We have entered that time of late spring/early summer when life tends to rush forward at break-neck speed. Three weeks ago the sugar maples were just breaking open their buds. Now we have a full, green canopy of lush green leaves. The pastures are growing like mad, which means that the sheep are unable to keep up with the growth. I have tried to speed up their rotation through the pastures, but it has not been of much help. Today is the first day of the year that the flock is on the “high ground” in the pasture that we call “the orchard”. It is a good place to be when it is warm (as it is) and the breezes blow strongly enough to keep the bugs at bay (which is happening). It also is one of the tastier places to graze if you are a sheep.

Right next door to “the orchard” is the main field we use for baling our winter hay supply. It is ready for cutting. Had things gone differently I would be out driving “Big Oscar”, the Massey Ferguson tractor, pulling the haybine and cutting hay. However…it rained enough this morning to make it too wet to cut and there is rain in the forecast for tonight. Instead I am at the computer trying to bring the Ewe Turn up to date. I know that it is time to start cutting hay, not only by looking at the hay itself, but because my “friends” the Whitetailed Deer tell me that it is time. The does tend to deliver their fawns about a week before the hay is ready. Inevitably, when the fawns are at their youngest is when their moms tell them to sit tight and still in the deep grass and thus avoid any detection and danger. Mother Nature did not take into account modern hay making machinery when she set up her spring schedule. As a result it is an extremely difficult and fatiguing task for me, the haybine operator, to be constantly looking for telltale signs of fawns as I circle the hay field.

I know that the fawns are out there as I have already had quite a few encounters with them as I have been setting up the sheep pastures each morning during the last week. The most amazing discovery occurred three days ago. I had finished setting up the pasture for the day, returned to the barn and turned the ewes and their lambs loose. The first one hundred or so yards of their trip out to pasture is always especially noisy, rapid and a little chaotic. That morning the turn-out was quite normal. As usual, I am left behind to bring up the rear of the parade. Hope makes sure that I am in my place and then she leads me out. By the time I get to the first turn (which is perhaps 50 feet from the barn door) everyone, even the matronly Hope, is far ahead of me. I was surprised as I made that first turn to spot a fawn lying virtually under the electric fence. Not more that 30 seconds previously an almost thundering flock of 200 sheep and lambs had run within one foot of the fawn. Even as I stopped to look at the babe it was nearly impossible to detect it breathing. After getting the sheep set up in their pasture, I returned to let the rams out into the small pasture adjacent to the barn, checked on the fawn and then went to the house to retrieve my camera. So here is a close-up of the little critter.Fawn very near the barn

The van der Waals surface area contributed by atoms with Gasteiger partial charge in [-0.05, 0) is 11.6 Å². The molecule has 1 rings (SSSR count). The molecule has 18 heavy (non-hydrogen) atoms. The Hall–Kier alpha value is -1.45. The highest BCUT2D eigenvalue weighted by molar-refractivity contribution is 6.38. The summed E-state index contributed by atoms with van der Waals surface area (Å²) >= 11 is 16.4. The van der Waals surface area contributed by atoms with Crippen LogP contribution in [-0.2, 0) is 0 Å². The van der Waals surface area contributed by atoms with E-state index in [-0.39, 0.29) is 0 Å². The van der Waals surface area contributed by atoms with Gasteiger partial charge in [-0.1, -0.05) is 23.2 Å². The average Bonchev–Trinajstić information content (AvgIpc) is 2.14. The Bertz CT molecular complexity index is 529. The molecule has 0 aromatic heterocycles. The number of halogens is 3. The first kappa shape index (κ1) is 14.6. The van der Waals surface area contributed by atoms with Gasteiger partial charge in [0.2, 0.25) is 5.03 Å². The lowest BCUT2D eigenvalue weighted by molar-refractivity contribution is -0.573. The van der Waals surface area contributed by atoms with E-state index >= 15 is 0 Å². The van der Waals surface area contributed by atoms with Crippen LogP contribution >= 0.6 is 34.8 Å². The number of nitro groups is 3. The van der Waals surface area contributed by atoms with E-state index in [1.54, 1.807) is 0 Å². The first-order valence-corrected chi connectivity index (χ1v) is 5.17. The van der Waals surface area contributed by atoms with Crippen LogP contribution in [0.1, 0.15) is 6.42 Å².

It is virtually impossible to see the fawn in this view looking back to the barn. It is next to the first white post on the left. The path taken by the flock is obvious.Fawn very near the barn

Sometime after noon, mom must have quietly returned to fetch her fawn. When I checked at 1 PM, it was gone. I am guessing that I saw the doe and fawn the next morning as I went out to set up the sheep fence. (This time I planned ahead and had my camera.) In the first pasture a couple of hundred yards along the path there was a fawn nursing on a doe. As can be seen, I got quite close before they took off. I am not sure if this fawn was the one from the previous day because by the time I got to the pasture for the day (pasture #3) there was a second doe with nursing fawn. It is a sure sign that I must be on alert when I finally get the haybine running! (At least I have yet to see any sets of twins!)

Fawn with doe

I am hoping that this late spring will let me keep more on schedule than I was able to last year. Last year we received so much rain, spread out over such a long time that I was not able to begin cutting hay until very late June. Even then we were delayed many days by additional rain. Last year’s rain also prevented us from getting the vegetable garden started on a timely basis. As it was we never got everything planted that we planned on. Half the garden was left fallow. About all I could do with that half was periodically cut down the weeds (when it was not raining). This year the garden has already been turned over twice and a load of composted sheep manure worked in. As of this week I actually got the last of the early plantings in. Now I need to wait for the soil to warm up before the last few crops can go in. Last year I did have company while I struggled to plant get what I could. A pair of Bluebirds nested in the box just east of the garden. This spring a pair of Tree Swallows are in that box. The Bluebirds are in one of the boxes to the west. Papa Tree Swallow has kept a close eye on me as I worked. In return he has allowed me to take his portrait.

Tree Swallow